It’s an all too common conundrum: what does one do with the jewelry from a relationship that’s run its course? Marirose Piciucco was in the midst of a difficult divorce and struggling with this same question. After grappling with whether to re-sell her wedding rings or just outright throw them in the ocean, Marirose realized that the real emotional cleansing she sought could come through helping other women less fortunate than her. The notion that her old jewelry could be the catalyst for real positive change in other women’s lives- women who faced far deeper problems than her own- was what allowed Marirose to move on from the past and find both strength and new hope.
Thus, the Ring Project was born. Now a Berkeley-based non-profit organization affecting real change in the world, the funds from rings donated to the organization go directly towards women’s civil initiatives in the Congo. Marirose and her founding partner, Amanda Schwartz, who herself has a background in humanitarian aid, have spent time in the region and have seen first-hand how Congolese women are up against unimaginable circumstances surrounding war, poverty and oppression. The mission of their organization is to support transparent locally run development projects in the Congo, as well as funding scholarships towards Congolese women’s empowerment and education.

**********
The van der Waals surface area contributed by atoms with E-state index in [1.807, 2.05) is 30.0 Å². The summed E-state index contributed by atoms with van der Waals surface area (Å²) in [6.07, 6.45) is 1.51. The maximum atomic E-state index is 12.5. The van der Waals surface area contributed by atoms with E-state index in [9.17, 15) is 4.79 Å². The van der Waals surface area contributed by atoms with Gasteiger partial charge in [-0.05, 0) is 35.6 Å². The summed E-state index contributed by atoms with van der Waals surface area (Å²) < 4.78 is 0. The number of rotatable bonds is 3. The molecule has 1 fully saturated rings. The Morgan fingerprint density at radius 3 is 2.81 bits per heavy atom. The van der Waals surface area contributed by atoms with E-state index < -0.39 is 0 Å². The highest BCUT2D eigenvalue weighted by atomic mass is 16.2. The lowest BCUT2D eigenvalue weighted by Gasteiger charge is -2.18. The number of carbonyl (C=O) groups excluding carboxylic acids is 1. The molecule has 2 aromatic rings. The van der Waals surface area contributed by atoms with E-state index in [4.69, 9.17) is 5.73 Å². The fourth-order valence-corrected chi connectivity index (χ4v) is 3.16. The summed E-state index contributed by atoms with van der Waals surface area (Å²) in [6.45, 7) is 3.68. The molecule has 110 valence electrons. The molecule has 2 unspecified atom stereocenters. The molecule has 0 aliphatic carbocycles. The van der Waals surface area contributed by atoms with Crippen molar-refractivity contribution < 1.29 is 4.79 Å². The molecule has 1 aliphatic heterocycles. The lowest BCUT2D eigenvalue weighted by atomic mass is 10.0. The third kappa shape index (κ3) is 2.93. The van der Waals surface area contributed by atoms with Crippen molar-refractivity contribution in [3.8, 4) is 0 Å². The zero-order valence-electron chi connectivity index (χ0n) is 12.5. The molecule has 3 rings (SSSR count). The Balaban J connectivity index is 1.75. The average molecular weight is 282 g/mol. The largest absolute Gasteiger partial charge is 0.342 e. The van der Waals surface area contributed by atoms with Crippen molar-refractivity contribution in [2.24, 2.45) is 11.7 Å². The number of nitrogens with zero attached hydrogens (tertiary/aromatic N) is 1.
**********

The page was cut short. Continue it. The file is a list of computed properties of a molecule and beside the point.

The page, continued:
D&H Jewelers is now proud to be a partner in The Ring Project through our purchase of donated jewelry items in order to help fund this incredible organization. In alignment with our core value of sustainability through the repurposing of metals and diamonds, The Ring Project provides us with a source for the raw materials we use in our jewelry. We have already begun production on our first collection of jewelry using these materials and in turn have been able to fund a number of Congolese women’s scholarships.
To date, The Ring Project has received dozens of jewelry donations almost entirely through word of mouth. If you or someone you know are interested in finding out more about the donation process or the organization in general, please visit http://www.theringproject.org.